Rain, Coffee and Code

by Kevin Sjöberg

Rain and coffee enthusiast who loves programming and finds it hard to be quiet for long periods of time.

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From zero to a Swift(y) hero

I’ve wanted to learn how to build iOS applications for quite some time. Unfortunately, Objective-C never compelled me and I’ve used this as an excuse not to start.

Apple introduced a new programming language little over a year ago, called Swift. So what is Swift? Well, let’s see what Wikipedia says:

Swift is a multi-paradigm, compiled programming language created by Apple Inc. for iOS, OS X, and watchOS development. Swift is designed to work with Apple’s Cocoa and Cocoa Touch frameworks and the large body of existing Objective-C (Obj-C) code written for Apple products. Swift is intended to be more resilient to erroneous code (“safer”) than Objective-C, and also more concise.

Great, that means that my main objective to not pursue a career in iOS development was gone. I could use Swift! I began reading more about Swift and iOS development in general and quickly realized that I found it

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Vim plugin manager (vpm)

Two years ago I wrote a simple command line tool called vpm. A standalone plugin manager for Vim that was not integrated with the editor itself. It was created because I’m a strong believer in the Unix philosophy of doing one thing and do it well.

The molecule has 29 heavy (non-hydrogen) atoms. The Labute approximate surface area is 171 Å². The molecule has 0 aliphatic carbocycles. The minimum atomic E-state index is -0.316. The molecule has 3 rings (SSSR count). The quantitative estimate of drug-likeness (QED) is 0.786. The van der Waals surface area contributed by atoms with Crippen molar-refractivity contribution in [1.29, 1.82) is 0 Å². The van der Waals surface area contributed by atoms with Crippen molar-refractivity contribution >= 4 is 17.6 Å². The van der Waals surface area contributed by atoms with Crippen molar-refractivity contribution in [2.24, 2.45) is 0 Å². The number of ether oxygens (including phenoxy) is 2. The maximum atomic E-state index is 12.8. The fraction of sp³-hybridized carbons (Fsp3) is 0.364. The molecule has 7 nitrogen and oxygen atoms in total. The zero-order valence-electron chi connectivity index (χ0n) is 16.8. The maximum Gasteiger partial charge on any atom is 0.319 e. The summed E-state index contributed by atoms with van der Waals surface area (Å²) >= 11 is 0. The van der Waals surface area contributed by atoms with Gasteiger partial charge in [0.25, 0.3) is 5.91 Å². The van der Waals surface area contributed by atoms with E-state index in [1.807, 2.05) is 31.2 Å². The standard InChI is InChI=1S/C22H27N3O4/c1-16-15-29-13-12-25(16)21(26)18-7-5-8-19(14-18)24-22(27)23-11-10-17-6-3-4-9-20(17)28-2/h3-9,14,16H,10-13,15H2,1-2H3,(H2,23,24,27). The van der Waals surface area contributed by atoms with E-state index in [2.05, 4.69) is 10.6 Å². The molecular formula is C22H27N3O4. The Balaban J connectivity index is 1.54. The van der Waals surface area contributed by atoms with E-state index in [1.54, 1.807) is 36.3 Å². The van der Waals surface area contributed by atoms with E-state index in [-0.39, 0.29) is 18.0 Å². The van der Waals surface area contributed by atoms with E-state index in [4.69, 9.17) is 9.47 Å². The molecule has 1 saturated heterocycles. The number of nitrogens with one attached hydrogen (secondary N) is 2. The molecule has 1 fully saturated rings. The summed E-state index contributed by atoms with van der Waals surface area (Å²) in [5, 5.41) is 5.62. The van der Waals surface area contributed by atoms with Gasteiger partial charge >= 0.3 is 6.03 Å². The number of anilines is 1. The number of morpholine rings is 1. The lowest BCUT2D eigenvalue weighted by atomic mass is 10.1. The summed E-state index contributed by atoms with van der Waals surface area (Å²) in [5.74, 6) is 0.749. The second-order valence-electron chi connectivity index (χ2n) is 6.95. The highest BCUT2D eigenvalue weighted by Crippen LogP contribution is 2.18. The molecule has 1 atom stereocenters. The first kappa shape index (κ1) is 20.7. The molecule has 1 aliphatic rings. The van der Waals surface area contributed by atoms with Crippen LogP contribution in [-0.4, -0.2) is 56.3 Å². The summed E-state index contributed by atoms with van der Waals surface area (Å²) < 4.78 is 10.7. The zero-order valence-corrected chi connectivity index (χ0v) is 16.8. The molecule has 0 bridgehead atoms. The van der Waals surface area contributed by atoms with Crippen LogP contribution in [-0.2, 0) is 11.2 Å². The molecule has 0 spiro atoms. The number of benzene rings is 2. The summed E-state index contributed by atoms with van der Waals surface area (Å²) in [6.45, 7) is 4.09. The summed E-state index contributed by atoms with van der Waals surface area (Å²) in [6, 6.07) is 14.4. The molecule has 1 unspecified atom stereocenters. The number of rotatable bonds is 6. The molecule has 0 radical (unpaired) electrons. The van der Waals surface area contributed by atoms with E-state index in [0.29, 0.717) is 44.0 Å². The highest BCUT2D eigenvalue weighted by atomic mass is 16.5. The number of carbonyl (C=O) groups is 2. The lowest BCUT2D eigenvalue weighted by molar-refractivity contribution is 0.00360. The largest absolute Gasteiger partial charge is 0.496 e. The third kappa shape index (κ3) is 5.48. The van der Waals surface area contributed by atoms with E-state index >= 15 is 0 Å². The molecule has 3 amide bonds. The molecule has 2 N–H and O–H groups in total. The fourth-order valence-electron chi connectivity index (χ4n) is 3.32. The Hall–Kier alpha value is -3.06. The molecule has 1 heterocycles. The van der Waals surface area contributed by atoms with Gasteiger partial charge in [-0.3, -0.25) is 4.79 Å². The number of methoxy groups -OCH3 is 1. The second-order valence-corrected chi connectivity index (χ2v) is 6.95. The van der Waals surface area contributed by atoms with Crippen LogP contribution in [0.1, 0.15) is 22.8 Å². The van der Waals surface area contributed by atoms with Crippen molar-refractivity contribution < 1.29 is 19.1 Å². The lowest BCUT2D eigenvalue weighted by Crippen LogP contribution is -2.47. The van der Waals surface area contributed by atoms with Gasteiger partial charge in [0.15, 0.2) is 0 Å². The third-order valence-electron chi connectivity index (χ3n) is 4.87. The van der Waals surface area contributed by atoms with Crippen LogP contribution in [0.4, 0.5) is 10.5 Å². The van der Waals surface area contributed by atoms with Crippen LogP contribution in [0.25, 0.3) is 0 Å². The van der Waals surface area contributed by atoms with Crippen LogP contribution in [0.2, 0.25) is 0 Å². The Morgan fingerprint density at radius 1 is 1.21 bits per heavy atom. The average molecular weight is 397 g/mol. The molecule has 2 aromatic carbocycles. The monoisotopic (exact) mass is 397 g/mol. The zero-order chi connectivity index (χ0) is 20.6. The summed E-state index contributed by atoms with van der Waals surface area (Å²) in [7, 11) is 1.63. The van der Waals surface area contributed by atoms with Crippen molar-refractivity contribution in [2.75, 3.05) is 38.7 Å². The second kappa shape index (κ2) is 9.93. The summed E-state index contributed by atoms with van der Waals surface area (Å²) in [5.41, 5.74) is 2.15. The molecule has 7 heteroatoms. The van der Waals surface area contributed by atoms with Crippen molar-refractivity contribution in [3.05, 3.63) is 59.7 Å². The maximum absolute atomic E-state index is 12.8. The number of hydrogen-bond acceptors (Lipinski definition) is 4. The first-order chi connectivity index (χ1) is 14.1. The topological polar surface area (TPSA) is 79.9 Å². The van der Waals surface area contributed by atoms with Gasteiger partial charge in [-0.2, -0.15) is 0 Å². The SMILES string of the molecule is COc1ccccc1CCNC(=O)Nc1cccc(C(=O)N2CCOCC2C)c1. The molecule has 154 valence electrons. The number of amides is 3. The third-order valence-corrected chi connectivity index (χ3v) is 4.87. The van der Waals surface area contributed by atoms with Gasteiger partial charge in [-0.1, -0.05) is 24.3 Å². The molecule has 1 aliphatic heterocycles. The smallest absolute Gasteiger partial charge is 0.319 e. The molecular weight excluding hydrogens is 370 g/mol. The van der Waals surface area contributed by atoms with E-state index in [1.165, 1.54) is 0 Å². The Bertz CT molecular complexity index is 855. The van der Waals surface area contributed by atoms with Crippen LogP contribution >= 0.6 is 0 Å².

At the time, some really great alternatives already existed such as VAM, Vundle and others. The problem I had with these was that they all followed the same pattern: built as a plugin, used within the editor itself and written in VimScript. I didn’t want that. I wanted a standalone tool, like npm, that handled installing, updating and removing plugins for me. Bootstrapping plugins should still be done by the editor and so I went with Pathogen.


I’m still using vpm on a daily basis but I’ve also realized a couple of things since I first built it.

  • I wrote it in shell script (read: bash)
  • I was bad at updating vpm with new features (see

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